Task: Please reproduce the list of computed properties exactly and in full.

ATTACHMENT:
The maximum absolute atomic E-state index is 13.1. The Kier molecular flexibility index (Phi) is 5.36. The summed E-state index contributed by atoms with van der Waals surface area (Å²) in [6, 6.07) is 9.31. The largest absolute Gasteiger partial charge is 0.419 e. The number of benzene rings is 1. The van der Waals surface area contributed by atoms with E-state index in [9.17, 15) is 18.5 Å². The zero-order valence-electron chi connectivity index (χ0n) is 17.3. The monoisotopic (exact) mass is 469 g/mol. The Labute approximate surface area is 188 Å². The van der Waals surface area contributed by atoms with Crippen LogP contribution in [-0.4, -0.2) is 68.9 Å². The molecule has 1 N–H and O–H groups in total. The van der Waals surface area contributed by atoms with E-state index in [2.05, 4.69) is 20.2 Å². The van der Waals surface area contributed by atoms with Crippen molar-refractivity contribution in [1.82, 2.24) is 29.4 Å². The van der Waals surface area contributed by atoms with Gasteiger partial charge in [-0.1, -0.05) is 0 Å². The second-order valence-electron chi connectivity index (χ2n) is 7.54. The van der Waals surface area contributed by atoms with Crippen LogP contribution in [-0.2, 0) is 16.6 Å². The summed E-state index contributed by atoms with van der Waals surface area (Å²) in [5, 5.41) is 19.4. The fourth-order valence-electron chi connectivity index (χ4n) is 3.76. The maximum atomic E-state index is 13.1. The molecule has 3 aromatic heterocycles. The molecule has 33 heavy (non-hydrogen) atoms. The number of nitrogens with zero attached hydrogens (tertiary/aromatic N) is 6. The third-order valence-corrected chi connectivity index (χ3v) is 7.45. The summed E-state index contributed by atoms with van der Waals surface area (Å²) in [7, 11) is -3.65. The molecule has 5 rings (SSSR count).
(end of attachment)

The maximum absolute atomic E-state index is 13.1. The Kier molecular flexibility index (Phi) is 5.36. The summed E-state index contributed by atoms with van der Waals surface area (Å²) in [6, 6.07) is 9.31. The largest absolute Gasteiger partial charge is 0.419 e. The number of benzene rings is 1. The van der Waals surface area contributed by atoms with E-state index in [9.17, 15) is 18.5 Å². The zero-order valence-electron chi connectivity index (χ0n) is 17.3. The monoisotopic (exact) mass is 469 g/mol. The Labute approximate surface area is 188 Å². The van der Waals surface area contributed by atoms with Crippen LogP contribution in [-0.4, -0.2) is 68.9 Å². The molecule has 1 N–H and O–H groups in total. The van der Waals surface area contributed by atoms with E-state index in [2.05, 4.69) is 20.2 Å². The van der Waals surface area contributed by atoms with Crippen molar-refractivity contribution in [1.82, 2.24) is 29.4 Å². The van der Waals surface area contributed by atoms with Gasteiger partial charge in [-0.1, -0.05) is 0 Å². The second-order valence-electron chi connectivity index (χ2n) is 7.54. The van der Waals surface area contributed by atoms with Crippen LogP contribution in [-0.2, 0) is 16.6 Å². The summed E-state index contributed by atoms with van der Waals surface area (Å²) in [5, 5.41) is 19.4. The fourth-order valence-electron chi connectivity index (χ4n) is 3.76. The maximum atomic E-state index is 13.1. The molecule has 3 aromatic heterocycles. The molecule has 33 heavy (non-hydrogen) atoms. The number of nitrogens with zero attached hydrogens (tertiary/aromatic N) is 6. The third-order valence-corrected chi connectivity index (χ3v) is 7.45. The summed E-state index contributed by atoms with van der Waals surface area (Å²) in [7, 11) is -3.65. The molecule has 5 rings (SSSR count).